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Postcards from Outer California

Brought to you by Lexus Hybrid Drive

Postcards from Outer California

Brought to you by Lexus Hybrid Drive

Getting away was easier than we thought – and way more fun. We loaded up a Lexus RX 450h and set off across the Golden Gate Bridge for a long and leisurely drive through Napa and Sonoma. Our only plan was adventure. Our only guide was whimsy. We never pulled over unless we wanted to, our day punctuated by stops at points of inter- est but never once at a gas station.

Our first stop was the di Rosa, a former vineyard in Napa, widely considered to house the most important collection of Bay Area art in the world. Paintings, sculptures, installation, and video art are on display in state-of-the-art galleries as well as in the historic home of Rene and Veronica di Rosa. On the surrounding hillsides, outdoor sculptures dot the landscape, and the flock of free-range peacocks that greeted us around each turn added a surreal touch to the whole experience.

Next, we pulled into the Fremont Diner just off the Carneros Highway. Created by chef Chad Harris, it’s a delicious blending of old and new. The artfully ramshackle roadside diner features locally sourced, updated takes on classic comfort foods: Think deviled eggs, pickles, chicken sand- wiches, and mac ’n’ cheese.

Driving along the gently winding roads surround- ing Lake Sonoma, we stopped more than once to admire the breathtaking views. When we final- ly got onto the clear blue water, we knew we’d shaken off the city once and for all. Sure, we’d be back at our desks on Monday, but this week- end we had miles and miles of road to enjoy and a feeling of limitless possibilities that we’d take with us as we headed home.

Rene and Veronica di Rosa’s collection features 2,000 pieces of Bay Area art, including this hilltop sculpture by Mark di Suvero called For Veronica. A quote from Rene greets visitors at the entrance to the hangar-like main gallery and sets the tone for the whimsical, sometimes outlandish works held within: “Divinely regional, superbly parochial, wondrously provincial – an absolute native glory.” The permanent collection includes works by Bruce Nauman, David Best, William T. Wiley, Viola Frey, among many others.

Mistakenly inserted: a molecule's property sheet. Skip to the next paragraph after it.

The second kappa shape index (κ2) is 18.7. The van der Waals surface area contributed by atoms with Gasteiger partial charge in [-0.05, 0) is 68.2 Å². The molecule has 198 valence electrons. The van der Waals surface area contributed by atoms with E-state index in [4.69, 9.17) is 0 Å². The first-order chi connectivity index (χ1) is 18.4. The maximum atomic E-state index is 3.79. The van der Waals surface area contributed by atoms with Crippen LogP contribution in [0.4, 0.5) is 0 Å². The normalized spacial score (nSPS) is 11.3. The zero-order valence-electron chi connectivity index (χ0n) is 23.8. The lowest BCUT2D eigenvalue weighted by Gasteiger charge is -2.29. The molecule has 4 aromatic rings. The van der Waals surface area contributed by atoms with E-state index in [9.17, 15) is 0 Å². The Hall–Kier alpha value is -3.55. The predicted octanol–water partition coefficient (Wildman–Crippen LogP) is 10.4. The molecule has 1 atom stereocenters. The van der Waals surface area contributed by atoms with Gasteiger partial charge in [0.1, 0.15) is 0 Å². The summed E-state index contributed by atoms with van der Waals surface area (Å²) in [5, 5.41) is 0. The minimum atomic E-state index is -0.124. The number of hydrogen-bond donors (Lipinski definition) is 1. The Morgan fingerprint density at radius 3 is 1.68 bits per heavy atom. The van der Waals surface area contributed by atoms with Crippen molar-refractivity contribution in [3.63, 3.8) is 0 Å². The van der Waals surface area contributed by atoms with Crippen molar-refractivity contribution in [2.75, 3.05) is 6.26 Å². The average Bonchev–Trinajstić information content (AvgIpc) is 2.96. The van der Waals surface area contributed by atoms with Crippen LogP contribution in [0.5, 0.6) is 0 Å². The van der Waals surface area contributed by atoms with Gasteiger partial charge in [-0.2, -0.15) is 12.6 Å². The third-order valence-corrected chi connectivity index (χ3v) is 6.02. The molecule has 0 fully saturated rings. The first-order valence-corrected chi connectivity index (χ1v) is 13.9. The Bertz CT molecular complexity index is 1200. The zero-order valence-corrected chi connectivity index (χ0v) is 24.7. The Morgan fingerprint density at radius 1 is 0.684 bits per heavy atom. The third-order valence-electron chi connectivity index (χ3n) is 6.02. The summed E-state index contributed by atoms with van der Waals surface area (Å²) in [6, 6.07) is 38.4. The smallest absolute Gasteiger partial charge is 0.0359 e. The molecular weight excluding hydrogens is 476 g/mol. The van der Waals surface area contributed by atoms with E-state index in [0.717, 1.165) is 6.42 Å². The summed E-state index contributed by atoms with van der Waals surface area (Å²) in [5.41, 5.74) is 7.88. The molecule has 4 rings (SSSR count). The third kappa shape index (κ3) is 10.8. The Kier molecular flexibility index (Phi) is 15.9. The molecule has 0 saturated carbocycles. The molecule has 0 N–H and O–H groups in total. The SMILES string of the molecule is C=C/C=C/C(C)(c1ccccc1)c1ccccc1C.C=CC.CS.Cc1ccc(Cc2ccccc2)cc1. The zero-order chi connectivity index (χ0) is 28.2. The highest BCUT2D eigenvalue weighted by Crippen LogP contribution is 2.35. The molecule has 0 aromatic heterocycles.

Sonoma doesn’t lack for great places to eat, but the Fremont Diner is something special. Chef-owner Chad Harris’s locally sourced take on comfort foods and the diner’s artful, retro decor beckon serious foodies and the just seriously hungry to pull off the highway and relax and stay awhile. Highlights include deviled eggs and farmer’s toast, but the burger, turkey sandwich, and miniature ham biscuit are not to be missed. Be sure to save room for the daily pie selection and a salted caramel shake.

Sometimes the best destination is no place in particular. Breathtaking views greet you around every turn. Picnic spots can be found almost anywhere in Sonoma, offering a perfect excuse to relax and reconnect. At magic hour, the hills glow honey and amber. Oak leaves rustle in the breeze. Lying on a blanket in the tall grass, it’s easy to forget that San Francisco is less than two hours away.

Nestled beneath the coastal mountains, Lake Sonoma is a 2,700-acre man-made reservoir that beckons you from the road and invites you to its crystal waters. With hiking trails, picnic areas, campsites, and boat rentals, Lake Sonoma offers an entire weekend’s worth of outdoor activities. Or, if you’re so inclined, you can enjoy no activities at all: Park yourself on the shore of the lake and watch canoes paddle by.

Driving is one of the great pleasures of visiting this part of California. Lined with Douglas firs and California laurels, the winding roads and big sky of Sonoma County remind you of why you love driving in the first place: freedom. Stops along the way are fun, but the roads are more than the way you get there – they’re the main attraction.